The Henry County Engineer, and his staff, are responsible for the planning, design, construction and maintenance of 406 miles of County highways, 295 bridges and approximately 3,000 culverts.
Bridge responsibilities include an annual inspection of all County Bridges to determine their safe load-carrying capacity. Also, as County Surveyor, the Engineer is responsible for maintaining section corners and survey records, keeping County tax maps current, and reviewing property descriptions, prior to transfer.
The County Engineer, along with the County Commissioners and Township Trustees, work together to carry out a wide variety of obligations to include:
Maintenance, repair, widening, resurfacing and (re) construction of pavement and bridges in the County highway system.
Serving as an engineer advisor to the Township trustees for the maintenance, widening and repair of highways.
Responsible for the bridges on both the County and Township highway system. Annual inspections and evaluations are performed on the condition, and load-carrying capacity of each bridge. The statutes regulating this duty require a uniform method of procedure and record-keeping.
The County Highway Department is responsible for:
- Maintenance of County roads and bridges.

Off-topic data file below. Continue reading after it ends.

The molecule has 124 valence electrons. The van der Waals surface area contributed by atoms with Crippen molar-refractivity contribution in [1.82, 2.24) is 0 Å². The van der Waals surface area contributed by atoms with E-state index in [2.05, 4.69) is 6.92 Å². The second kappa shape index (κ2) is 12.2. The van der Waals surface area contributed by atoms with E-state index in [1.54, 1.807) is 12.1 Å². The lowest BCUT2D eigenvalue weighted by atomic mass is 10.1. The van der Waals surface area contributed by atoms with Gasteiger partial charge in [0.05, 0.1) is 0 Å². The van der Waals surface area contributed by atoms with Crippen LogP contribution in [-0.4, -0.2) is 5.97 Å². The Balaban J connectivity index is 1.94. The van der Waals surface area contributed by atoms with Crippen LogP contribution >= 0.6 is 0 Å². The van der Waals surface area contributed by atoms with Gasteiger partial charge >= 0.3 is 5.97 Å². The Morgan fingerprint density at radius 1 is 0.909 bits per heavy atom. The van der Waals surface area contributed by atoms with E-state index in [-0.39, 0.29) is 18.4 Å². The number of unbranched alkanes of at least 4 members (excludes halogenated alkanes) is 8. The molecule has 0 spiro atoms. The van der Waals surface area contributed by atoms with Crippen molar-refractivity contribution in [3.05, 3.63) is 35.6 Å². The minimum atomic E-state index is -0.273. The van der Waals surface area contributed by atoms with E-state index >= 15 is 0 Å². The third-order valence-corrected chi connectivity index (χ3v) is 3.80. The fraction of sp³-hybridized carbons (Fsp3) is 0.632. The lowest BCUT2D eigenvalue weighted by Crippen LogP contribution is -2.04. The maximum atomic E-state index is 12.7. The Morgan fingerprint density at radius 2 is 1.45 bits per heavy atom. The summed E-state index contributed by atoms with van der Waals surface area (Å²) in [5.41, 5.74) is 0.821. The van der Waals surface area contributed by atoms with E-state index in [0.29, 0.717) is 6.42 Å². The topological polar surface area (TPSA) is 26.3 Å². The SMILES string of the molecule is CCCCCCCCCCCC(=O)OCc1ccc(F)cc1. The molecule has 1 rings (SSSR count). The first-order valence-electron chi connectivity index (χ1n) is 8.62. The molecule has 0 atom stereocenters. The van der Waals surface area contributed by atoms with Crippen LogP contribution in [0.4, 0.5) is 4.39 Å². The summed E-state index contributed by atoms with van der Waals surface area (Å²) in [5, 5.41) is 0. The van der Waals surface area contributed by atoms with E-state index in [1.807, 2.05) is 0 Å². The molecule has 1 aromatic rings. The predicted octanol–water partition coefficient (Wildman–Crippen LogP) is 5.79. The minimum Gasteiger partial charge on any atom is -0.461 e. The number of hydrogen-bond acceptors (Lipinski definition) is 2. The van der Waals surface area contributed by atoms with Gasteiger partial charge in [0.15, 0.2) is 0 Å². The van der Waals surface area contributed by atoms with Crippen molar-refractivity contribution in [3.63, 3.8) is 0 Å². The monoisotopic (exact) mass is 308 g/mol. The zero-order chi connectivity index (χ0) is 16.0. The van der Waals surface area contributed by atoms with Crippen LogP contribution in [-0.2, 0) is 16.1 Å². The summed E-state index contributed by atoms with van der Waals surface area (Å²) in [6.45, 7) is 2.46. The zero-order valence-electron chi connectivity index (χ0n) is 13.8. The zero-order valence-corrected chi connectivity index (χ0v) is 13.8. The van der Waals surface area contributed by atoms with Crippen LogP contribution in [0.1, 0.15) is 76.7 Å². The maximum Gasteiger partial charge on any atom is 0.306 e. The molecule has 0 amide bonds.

- Snow & Ice removal.
- Installation & maintenance of guardrails.
- Installation & replacement of traffic signs.
- Designated ditch realigning and mowing.
- Road grading.
- Road berming.
- Culvert & bridge replacement.
- Tree & brush trimming.
Ohio Law mandates that the County Engineer create, and organize the tax maps of his community. These tax maps must be updated on a daily basis, to reflect the changes in property ownership. This responsibility entails creating, and maintaining a detailed inventory of every parcel of land in the county. A map must be drawn for every parcel of property in the county, and this map must be to scale. The scale required by law is at least one inch for every square mile. However, heavily populated areas require a greater definition in the drawings.
The County Engineer must also ensure property surveying. The County Auditor’s office used these detailed maps as its official record for property tax purposes.
The Mapping (GIS) department also assists the Sheriff’s Office, Emergency Management Agency, and other political subdivisions in the County.
The Engineer’s Office evolved from the important role played by the County Surveyor in the 1st decades of Ohio’s Statehood.
As early as 1785, Ohio served as a “laboratory” for development of the Public lands rectangular survey system. Well into the 1800’s, the County Surveyor was charged with the tremendous task of clarifying land titles and boundaries.
After 1820, a movement for the “internal improvements” swept through the state. As a result, the County Surveyors became increasingly involved in transportation-related projects, specifically the development of roads and canals. In 1935, the title of “County Surveyor” was changed to “County Engineer”.